The history of the human race, viewed as a whole may be regarded as the realization of a hidden plan of nature to bring about a political constitution, internally, and for this purpose, also externally perfect, as the only state in which all the capacities implanted by her in mankind can be fully developed.
...as to moral feeling, this supposed special sense, the appeal to it is indeed superficial when those who cannot think believe that feeling will help them out, even in what concerns general laws: and besides, feelings which naturally differ infinitely in degree cannot furnish a uniform standard of good and evil, nor has any one a right to form judgments for others by his own feelings...
Act as if the maxim of your action were to become through your will a general natural law
To be beneficent when we can is a duty; and besides this, there are many minds so sympathetically constituted that, without any other motive of vanity or self-interest, they find a pleasure in spreading joy around them, and can take delight in the satisfaction of others so far as it is their own work. But I maintain that in such a case an action of this kind, however proper, however amiable it may be, has nevertheless no true moral worth, but is on a level with other inclinations. ... For the maxim lacks the moral import, namely, that such actions be done from duty, not from inclination.
"Human reason is by nature architectonic."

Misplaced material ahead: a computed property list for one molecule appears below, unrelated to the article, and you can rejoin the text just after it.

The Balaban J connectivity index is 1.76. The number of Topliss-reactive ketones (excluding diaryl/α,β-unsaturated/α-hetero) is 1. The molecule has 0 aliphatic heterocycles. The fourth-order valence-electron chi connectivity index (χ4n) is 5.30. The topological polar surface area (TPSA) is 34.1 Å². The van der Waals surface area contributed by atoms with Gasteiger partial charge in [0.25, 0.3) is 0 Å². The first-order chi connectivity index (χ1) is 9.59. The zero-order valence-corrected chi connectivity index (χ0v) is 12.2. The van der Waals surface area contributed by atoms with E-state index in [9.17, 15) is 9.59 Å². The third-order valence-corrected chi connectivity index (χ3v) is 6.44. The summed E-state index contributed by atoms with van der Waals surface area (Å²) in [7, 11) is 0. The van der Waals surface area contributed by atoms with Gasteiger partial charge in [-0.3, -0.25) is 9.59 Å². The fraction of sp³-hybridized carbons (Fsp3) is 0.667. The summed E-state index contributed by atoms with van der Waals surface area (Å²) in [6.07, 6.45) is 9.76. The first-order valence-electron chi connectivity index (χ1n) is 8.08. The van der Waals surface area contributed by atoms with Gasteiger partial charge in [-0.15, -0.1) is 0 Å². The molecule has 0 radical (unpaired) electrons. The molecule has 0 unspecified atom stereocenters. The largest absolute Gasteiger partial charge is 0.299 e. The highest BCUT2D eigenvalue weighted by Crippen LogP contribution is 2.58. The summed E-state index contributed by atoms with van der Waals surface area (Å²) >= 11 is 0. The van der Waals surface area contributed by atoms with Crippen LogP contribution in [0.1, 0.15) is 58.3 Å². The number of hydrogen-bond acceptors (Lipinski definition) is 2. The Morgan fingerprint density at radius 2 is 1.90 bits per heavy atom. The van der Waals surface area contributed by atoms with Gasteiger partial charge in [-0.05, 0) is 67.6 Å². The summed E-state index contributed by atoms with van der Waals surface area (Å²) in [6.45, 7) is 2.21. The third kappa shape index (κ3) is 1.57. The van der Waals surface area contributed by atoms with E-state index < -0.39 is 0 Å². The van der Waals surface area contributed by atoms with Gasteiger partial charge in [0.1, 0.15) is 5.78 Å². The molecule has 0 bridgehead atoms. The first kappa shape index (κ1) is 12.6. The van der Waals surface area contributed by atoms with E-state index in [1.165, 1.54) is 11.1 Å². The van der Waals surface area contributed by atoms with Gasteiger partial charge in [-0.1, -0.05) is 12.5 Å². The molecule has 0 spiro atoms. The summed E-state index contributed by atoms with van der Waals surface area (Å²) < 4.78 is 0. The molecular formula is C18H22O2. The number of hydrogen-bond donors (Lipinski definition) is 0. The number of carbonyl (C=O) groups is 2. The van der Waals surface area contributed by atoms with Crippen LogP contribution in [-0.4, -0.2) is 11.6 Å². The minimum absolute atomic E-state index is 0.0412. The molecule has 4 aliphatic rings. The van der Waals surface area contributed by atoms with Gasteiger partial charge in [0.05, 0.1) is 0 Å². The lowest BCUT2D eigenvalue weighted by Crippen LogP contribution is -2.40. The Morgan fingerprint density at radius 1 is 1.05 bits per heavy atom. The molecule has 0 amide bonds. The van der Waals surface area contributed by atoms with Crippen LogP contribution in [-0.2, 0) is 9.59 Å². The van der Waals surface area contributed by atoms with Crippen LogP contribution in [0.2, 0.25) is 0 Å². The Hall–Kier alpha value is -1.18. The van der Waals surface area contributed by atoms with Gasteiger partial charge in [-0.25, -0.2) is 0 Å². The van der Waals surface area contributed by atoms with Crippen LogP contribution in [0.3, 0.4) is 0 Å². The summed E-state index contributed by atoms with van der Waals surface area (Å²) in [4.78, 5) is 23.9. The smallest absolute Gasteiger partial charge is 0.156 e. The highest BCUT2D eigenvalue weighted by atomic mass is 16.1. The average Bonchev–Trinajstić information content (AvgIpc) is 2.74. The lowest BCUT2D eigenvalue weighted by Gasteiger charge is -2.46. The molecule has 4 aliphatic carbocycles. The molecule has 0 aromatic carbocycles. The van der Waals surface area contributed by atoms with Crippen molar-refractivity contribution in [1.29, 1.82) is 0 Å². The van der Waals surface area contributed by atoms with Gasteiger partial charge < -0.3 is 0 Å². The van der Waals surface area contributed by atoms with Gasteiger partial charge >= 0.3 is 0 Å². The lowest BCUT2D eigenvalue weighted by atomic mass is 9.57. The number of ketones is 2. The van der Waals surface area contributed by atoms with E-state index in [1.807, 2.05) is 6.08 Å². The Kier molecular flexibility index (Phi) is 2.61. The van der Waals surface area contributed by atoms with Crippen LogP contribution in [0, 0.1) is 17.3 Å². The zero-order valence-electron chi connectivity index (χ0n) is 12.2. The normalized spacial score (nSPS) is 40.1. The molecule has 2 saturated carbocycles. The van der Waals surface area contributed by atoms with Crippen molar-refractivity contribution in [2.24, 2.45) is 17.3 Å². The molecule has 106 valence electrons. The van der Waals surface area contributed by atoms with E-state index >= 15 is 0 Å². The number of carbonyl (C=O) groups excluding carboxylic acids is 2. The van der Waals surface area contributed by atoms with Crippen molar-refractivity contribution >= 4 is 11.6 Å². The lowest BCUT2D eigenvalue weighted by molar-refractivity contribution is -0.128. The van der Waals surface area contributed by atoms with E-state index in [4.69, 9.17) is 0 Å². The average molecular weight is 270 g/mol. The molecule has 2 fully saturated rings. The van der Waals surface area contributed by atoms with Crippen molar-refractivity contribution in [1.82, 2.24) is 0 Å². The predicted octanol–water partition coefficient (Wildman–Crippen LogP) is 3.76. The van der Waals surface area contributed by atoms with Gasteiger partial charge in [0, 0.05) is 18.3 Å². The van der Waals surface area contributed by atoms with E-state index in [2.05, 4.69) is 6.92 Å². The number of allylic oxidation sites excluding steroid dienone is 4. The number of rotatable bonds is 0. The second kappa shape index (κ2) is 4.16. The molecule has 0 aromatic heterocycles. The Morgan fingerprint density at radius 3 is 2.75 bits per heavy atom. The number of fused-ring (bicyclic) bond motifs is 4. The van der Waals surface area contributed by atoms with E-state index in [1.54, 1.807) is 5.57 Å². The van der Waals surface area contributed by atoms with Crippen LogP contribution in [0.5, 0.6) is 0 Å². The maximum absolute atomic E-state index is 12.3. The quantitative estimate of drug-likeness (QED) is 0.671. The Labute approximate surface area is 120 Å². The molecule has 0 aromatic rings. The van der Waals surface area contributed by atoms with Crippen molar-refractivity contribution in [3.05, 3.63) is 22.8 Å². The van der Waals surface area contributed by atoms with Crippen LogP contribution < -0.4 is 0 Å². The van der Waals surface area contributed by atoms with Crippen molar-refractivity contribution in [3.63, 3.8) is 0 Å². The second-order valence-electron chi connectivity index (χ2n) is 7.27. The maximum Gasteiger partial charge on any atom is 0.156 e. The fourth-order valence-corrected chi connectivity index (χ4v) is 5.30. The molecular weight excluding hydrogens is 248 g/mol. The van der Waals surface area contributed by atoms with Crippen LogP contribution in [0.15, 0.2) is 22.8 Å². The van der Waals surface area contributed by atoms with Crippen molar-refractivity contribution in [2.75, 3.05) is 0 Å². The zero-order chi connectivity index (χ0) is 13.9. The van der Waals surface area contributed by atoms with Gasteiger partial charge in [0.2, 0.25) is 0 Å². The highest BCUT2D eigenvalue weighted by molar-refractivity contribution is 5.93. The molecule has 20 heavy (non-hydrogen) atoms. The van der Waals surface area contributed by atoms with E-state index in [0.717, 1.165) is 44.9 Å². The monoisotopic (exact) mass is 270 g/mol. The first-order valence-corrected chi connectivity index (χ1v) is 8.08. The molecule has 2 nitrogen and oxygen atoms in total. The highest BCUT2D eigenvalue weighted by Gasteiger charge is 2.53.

Science is organized knowledge. Wisdom is organized life.
So act that your principle of action might safely be made a law for the whole world.
Have patience awhile; slanders are not long-lived. Truth is the child of time; erelong she shall appear to vindicate thee.
The inscrutable wisdom through which we exist is not less worthy of veneration in respect to what it denies us than in respect to what it has granted.
The universal and lasting establishment of peace constitutes not merely a part, but the whole final purpose and end of the science of right as viewed within the limits of reason.
Criticism alone can sever the root of materialism, fatalism, atheism, free-thinking, fanaticism, and superstition, which can be injurious universally; as well as of idealism and skepticism, which are dangerous chiefly to the Schools, and hardly allow of being handed on to the public.
Metaphysics is a dark ocean without shores or lighthouse, strewn with many a philosophic wreck.
From timber so crooked as that from which man is carved, nothing entirely straight can be made.
The height of progress, when people’s propensity to strive for what is dispensable begins to interfere with what is indispensable, is called luxury.
Human reason has this peculiar fate that in one species of its knowledge it is burdened by questions which, as prescribed by the very nature of reason itself, it is not able to ignore, but which, as transcending all its powers, it is also not able to answer.
Ours is an age of criticism, to which everything must be subjected. The sacredness of religion, and the authority of legislation, are by many regarded as grounds for exemption from the examination by this tribunal, But, if they are exempted, and cannot lay claim to sincere respect, which reason accords only to that which has stood the test of a free and public examination.